*However, if you want to continue to do selling for fundraisers, we encourage you to find the best value for your efforts. Remember, many vendors set a minimum sales threshold to give their best deal on profit. And many won’t ever give you over 50% of the proceeds, so choose wisely!
District Fundraising Policy
Statement of Policy
The Board of Education maintains the position that public education is free and should be supported through revenues derived from statutory school finance code and not by means of student and school fundraising projects. In its application, this philosophy holds that all basic educational programs shall receive the necessary financial support through district allocations.
Student participation in extracurricular activities (such as athletics and clubs) is an individual choice. Extracurricular programs shall be supported through individual student participation fees and through group or individual fundraising where necessary.
Given these premises, the Board of Education maintains that public fundraising projects have only a nominal role in the operation of public education and should be restricted.
Definitions applicable to this policy are intended to be consistent with Utah Administrative Code R277-407-2 | Definitions.
1.1. “Fundraiser,” “fundraising,” or “fundraising activity” means an activity or event
provided, sponsored, or supported by a school to generate funds to:
1.1.1. provide financial support to a school or any of the school’s classes, groups, teams, or
1.1.2. benefit a particular charity or for other charitable purposes.
1.1.3. include the sale of goods or services; the solicitation of monetary contributions from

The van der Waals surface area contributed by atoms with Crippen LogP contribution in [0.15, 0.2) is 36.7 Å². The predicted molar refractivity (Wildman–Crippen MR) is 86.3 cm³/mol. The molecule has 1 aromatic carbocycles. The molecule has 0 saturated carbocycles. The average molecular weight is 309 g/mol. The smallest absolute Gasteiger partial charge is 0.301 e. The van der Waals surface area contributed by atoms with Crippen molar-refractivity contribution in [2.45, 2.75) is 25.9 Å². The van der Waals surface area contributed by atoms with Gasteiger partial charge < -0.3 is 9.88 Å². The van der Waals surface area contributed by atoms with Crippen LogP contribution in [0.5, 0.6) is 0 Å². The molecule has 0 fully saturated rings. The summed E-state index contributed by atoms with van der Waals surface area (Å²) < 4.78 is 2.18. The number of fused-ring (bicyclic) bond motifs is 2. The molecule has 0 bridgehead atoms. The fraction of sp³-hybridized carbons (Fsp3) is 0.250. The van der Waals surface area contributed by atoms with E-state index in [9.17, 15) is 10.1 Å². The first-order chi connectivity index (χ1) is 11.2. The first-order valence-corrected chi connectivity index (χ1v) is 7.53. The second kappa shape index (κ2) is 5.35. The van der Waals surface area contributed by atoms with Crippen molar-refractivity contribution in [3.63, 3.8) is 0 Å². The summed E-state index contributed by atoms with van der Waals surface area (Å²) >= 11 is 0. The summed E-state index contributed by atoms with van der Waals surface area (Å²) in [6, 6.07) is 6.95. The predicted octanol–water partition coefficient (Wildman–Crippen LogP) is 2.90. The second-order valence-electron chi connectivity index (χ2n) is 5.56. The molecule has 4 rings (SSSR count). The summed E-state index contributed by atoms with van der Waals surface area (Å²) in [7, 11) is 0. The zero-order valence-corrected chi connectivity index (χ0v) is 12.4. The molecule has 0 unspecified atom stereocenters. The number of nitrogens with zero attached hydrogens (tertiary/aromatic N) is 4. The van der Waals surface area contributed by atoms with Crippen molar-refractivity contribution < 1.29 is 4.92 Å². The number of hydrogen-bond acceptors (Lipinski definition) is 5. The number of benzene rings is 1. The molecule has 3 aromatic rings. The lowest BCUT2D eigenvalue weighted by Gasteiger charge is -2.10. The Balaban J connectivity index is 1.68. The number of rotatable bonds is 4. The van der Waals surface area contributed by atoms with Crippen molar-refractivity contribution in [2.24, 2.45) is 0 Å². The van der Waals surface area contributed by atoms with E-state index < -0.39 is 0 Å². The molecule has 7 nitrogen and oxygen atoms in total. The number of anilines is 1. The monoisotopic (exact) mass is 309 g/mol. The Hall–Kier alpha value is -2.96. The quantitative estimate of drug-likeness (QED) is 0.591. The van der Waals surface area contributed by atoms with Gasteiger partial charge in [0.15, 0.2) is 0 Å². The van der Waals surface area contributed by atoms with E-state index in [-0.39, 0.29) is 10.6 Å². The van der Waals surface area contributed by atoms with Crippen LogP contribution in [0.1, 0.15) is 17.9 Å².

individuals or businesses; or other lawful means or methods to generate funds for
1.2. “Group fundraiser” or “group fundraising” means a fundraising activity where the money
raised is used for the benefit of the group, team, or organization.
1.3. “Individual fundraiser” or “individual fundraising” means a fundraising activity
where money is raised by each individual student to pay the individual student’s fees.
- Board Approved: June 1984; Revised: June 2005, June 2013, March 2020
1.1. All fundraising projects shall be instituted for definite, predetermined and budgeted
purposes which are in harmony with board philosophy and adopted policies. Funds
must be deposited into the school’s bank account, recorded in the District’s school
accounting system, and expended in accordance with the District’s purchasing
1.2. Prior to being instituted, all fundraising projects shall have the expressed consent of
1.3. Whenever possible, fundraising should be limited to the school’s attendance area.
1.4. Fundraising activities shall not market commercial products or participate in national